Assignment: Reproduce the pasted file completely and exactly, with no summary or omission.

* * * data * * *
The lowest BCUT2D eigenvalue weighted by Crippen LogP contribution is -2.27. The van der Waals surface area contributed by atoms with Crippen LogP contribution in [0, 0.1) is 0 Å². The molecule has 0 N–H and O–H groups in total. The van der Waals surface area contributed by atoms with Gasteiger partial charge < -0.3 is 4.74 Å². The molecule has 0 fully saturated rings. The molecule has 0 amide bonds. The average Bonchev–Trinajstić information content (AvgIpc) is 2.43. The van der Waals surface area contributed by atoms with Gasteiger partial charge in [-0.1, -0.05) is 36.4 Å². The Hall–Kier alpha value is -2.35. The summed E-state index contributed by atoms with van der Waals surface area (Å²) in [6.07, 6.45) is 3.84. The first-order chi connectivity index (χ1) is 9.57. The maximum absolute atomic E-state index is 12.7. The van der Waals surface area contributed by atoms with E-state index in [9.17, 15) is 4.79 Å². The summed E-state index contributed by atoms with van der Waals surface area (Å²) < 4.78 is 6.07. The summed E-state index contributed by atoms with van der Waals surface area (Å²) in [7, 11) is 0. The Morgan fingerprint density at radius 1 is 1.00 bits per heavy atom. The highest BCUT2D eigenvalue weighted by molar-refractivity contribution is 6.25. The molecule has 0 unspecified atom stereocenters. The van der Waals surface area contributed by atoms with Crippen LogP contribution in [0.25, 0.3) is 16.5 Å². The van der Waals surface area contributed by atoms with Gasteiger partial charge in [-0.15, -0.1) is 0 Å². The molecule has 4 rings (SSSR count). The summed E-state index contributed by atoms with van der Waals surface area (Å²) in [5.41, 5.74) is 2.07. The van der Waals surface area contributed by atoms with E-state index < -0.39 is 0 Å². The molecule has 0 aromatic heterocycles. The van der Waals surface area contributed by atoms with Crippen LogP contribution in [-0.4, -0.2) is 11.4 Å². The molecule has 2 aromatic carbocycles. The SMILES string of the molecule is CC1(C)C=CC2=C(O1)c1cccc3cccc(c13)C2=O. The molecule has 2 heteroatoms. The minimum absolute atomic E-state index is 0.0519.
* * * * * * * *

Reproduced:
The lowest BCUT2D eigenvalue weighted by Crippen LogP contribution is -2.27. The van der Waals surface area contributed by atoms with Crippen LogP contribution in [0, 0.1) is 0 Å². The molecule has 0 N–H and O–H groups in total. The van der Waals surface area contributed by atoms with Gasteiger partial charge < -0.3 is 4.74 Å². The molecule has 0 fully saturated rings. The molecule has 0 amide bonds. The average Bonchev–Trinajstić information content (AvgIpc) is 2.43. The van der Waals surface area contributed by atoms with Gasteiger partial charge in [-0.1, -0.05) is 36.4 Å². The Hall–Kier alpha value is -2.35. The summed E-state index contributed by atoms with van der Waals surface area (Å²) in [6.07, 6.45) is 3.84. The first-order chi connectivity index (χ1) is 9.57. The maximum absolute atomic E-state index is 12.7. The van der Waals surface area contributed by atoms with E-state index in [9.17, 15) is 4.79 Å². The summed E-state index contributed by atoms with van der Waals surface area (Å²) < 4.78 is 6.07. The summed E-state index contributed by atoms with van der Waals surface area (Å²) in [7, 11) is 0. The Morgan fingerprint density at radius 1 is 1.00 bits per heavy atom. The highest BCUT2D eigenvalue weighted by molar-refractivity contribution is 6.25. The molecule has 0 unspecified atom stereocenters. The van der Waals surface area contributed by atoms with Crippen LogP contribution in [0.25, 0.3) is 16.5 Å². The van der Waals surface area contributed by atoms with Gasteiger partial charge in [-0.15, -0.1) is 0 Å². The molecule has 4 rings (SSSR count). The summed E-state index contributed by atoms with van der Waals surface area (Å²) in [5.41, 5.74) is 2.07. The van der Waals surface area contributed by atoms with E-state index < -0.39 is 0 Å². The molecule has 0 aromatic heterocycles. The van der Waals surface area contributed by atoms with Crippen LogP contribution in [-0.4, -0.2) is 11.4 Å². The molecule has 2 aromatic carbocycles. The SMILES string of the molecule is CC1(C)C=CC2=C(O1)c1cccc3cccc(c13)C2=O. The molecule has 2 heteroatoms. The minimum absolute atomic E-state index is 0.0519.